Now about the sound: this guitar is made for any tone you wish to extract from it! The flatwound chromes give it a silky smooth feel, and I adjusted the action simply by pivoting the bridge in about ten minutes to perfection. I cannot believe how bar chords become a dream to play. The tone on this guitar is extremely clean and wide in frequency spectrum due to the mix of piezo and EMG active humbucking coupled with the baritone timbres that the neck does a superb job of not damping. The guitar has extremely good sustain and I get clean jazz tones that rival Lee Ritenour’s Gibson L5 CES.

    The neck is similar to the Gibson 50’s profile found on it’s first edition Robot LP, which I have as well. So it’s a bit beefier toward the joint but if the action is adjusted right, it’s very comfortable to play.

    Bending is not a good thing on this guitar because it does not have the lateral stabilizationafforded by a nut, as the strings are held down by a capo that can be rolled from baritone scale length to mandolin-esque length. It maintains timbre but if you bend strings, they will slip under the capo and if feels like the guitar gets wonky when you get a string slip under the capo toward another string. So all in all, excellent tone, timbre, hard rock to jazz tonality, but no bending.

    This guitar will make an Al Di Meola out of players who are willing to adapt their playing to the constraints of the guitar but will drive players with a set way of playing totally crazy.

    I think it has a lesson to teach us – flexibility in a different set of directions than the ones we are used to, on other guitars. But at a price – we have to be willing to adapt to get the reward and benefit of it’s awesome tonal width and timbral range.

    I cannot put it down when I start to play it through my Roland Cube 60 or Epi Blues Custom 30 (but not bends…).

    I hope there will be a future version that has a built in MIDI capability using the Graphtech MIDI hex pickup system. In the meantime, I am tihnking of putting a Roland GK-3 on it near the bridge using the tape mounting method, and send it’s sound via the GR-20 guitar synth to experiment further.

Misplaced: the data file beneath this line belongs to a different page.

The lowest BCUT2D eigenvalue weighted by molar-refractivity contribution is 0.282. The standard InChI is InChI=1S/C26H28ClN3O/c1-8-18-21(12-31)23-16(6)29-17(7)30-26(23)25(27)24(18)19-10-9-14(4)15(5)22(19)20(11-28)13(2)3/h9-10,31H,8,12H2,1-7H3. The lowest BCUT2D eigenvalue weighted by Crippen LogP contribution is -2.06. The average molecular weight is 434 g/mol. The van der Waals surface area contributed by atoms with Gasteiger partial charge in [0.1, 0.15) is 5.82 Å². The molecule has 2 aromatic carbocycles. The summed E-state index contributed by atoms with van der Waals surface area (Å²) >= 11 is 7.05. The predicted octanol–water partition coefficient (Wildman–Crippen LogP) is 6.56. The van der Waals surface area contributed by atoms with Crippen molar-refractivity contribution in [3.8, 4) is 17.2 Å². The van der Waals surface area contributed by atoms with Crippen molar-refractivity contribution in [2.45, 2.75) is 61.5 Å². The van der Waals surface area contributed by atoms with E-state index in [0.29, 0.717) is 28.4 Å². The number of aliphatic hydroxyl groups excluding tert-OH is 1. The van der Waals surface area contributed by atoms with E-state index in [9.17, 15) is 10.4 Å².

10. I’d like to know two things about the Synapse neck performance against their all-graphite counterparts, hope you can help me here.

    1) Graphite necks are impervious to enviromental changes. Since the Synapse is half-wood, Does that makes them prone to change their bow due to humidity changes?

    2) A classic perk of the all-graphite neck has always been the fact that you could break a string and the others would stay in tune (if the bridge was fixed, of course). Have you checked this claim in the Synapse? Like, if when changing one string the other five keep their tuning?

    Thaks for your help!

  11. alexanderluthier:

    I no longer own this guitar, but I always assumed the wood neck was inferior to the original graphite design and would act much like any other wood neck, no better or worse. I only had the guitar for about a year, but assumed it was susceptible to changes in humidity, tension, etc.

  12. Hi jazz people, I just wanted to say I recently started playing a Steinberger SS-2F guitar, and can’t stop playing it.I’m using a Henriksen jazz amp with no effect pedals and this amp brings this guitar to life. Like John said I can get a fantastic jazz tone from it and it’s hard to tell whether it’s an arch top or not.I’ve had 335’s in the past but this guitar is unique.